US Congress has passed the CHIPS and Science act. The package, worth $280 billion, includes $52 billion in subsidies to entice companies to manufacture semiconductors in the United States. It also includes a whopping $200 billion for research into cutting edge scientific fields, including quantum computing, AI, and robotics.
The bill passed with bipartisan support in the Senate with a vote of 64 to 33, and was approved by the House with a vote of 243 to 187. Its ultimate goal is to restore American technological leadership, not just for commercial reasons, but also broader strategic reasons including reduced reliance on manufacturing in Asia.
Make no mistake, advanced chipmaking technology is an arms race. The US maintains an advantage over China when it comes to chip-making technology, and this bill aims to keep it that way. Military applications will be at the forefront of the US government's mind. Things like missiles, drones, signal intelligence and communications all rely on advanced chipmaking tech, and countries obviously want to keep their tech secrets in-house.
Two companies with US-based facilities include Intel and Micron. Micron previously announced plans to invest $150 billion into US-based research, development, and manufacturing. It's been lobbying Congress to pass the bill so it can forge ahead with its plans.
This injection of funds will come at a good time for Intel. Last week the company reported a 17% revenue drop year on year, resulting in a rare loss. While some of that is due to the wider economic downturn and excess inventory, it's been spending a lot too. Intel's capital spending spree was aimed at expanding its production capacity, including a plan to build two new factories in Ohio. Doubtless, it will be aiming to use some of that $52 billion to accelerate that plan.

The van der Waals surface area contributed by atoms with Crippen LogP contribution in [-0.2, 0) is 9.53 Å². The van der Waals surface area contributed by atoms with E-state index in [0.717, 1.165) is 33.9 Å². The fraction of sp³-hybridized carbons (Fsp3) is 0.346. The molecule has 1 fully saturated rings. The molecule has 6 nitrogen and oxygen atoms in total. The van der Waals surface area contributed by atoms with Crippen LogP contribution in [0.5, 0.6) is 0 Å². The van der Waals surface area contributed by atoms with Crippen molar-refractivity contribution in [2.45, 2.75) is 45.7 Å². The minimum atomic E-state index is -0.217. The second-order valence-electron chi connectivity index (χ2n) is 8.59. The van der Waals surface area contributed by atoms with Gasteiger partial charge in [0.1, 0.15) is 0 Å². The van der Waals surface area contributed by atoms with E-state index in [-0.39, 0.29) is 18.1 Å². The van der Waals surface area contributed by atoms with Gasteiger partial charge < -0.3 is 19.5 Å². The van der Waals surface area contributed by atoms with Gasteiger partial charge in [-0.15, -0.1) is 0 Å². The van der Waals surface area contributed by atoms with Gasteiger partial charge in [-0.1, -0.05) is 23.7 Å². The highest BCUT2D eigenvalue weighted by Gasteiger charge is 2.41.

What does all this mean for us? In the short term, not a lot. It takes years to go from planning to breaking ground, tool outfitting, production, and finally to products on shelves. We all know how supply issues created ridiculous GPU prices and consoles remain difficult to buy. Those fundamental issues will remain in the short-to-medium term.
In the years ahead, more diverse manufacturing with more capacity should alleviate these issues. The likes of Samsung and TSMC are also building new facilities around the world, including in the US. Might we actually see oversupply in the years ahead?
Semiconductor supply issues look set to remain, especially if relations between China and Taiwan deteriorate further. A halt in Taiwanese manufacturing would be catastrophic for the world economy. There are inflation issues to worry about and the disruption caused by the war in Ukraine too.
The CHIPS act won't change the status quo overnight but it's an important step on the path to a more diverse global semiconductor industry. TSMC might make some good chips, but strategically it's in an untenable position. Will the CHIPS act help to reduce reliance on Asia-based manufacturing? Or is it little more than a corporate handout? Only time will tell.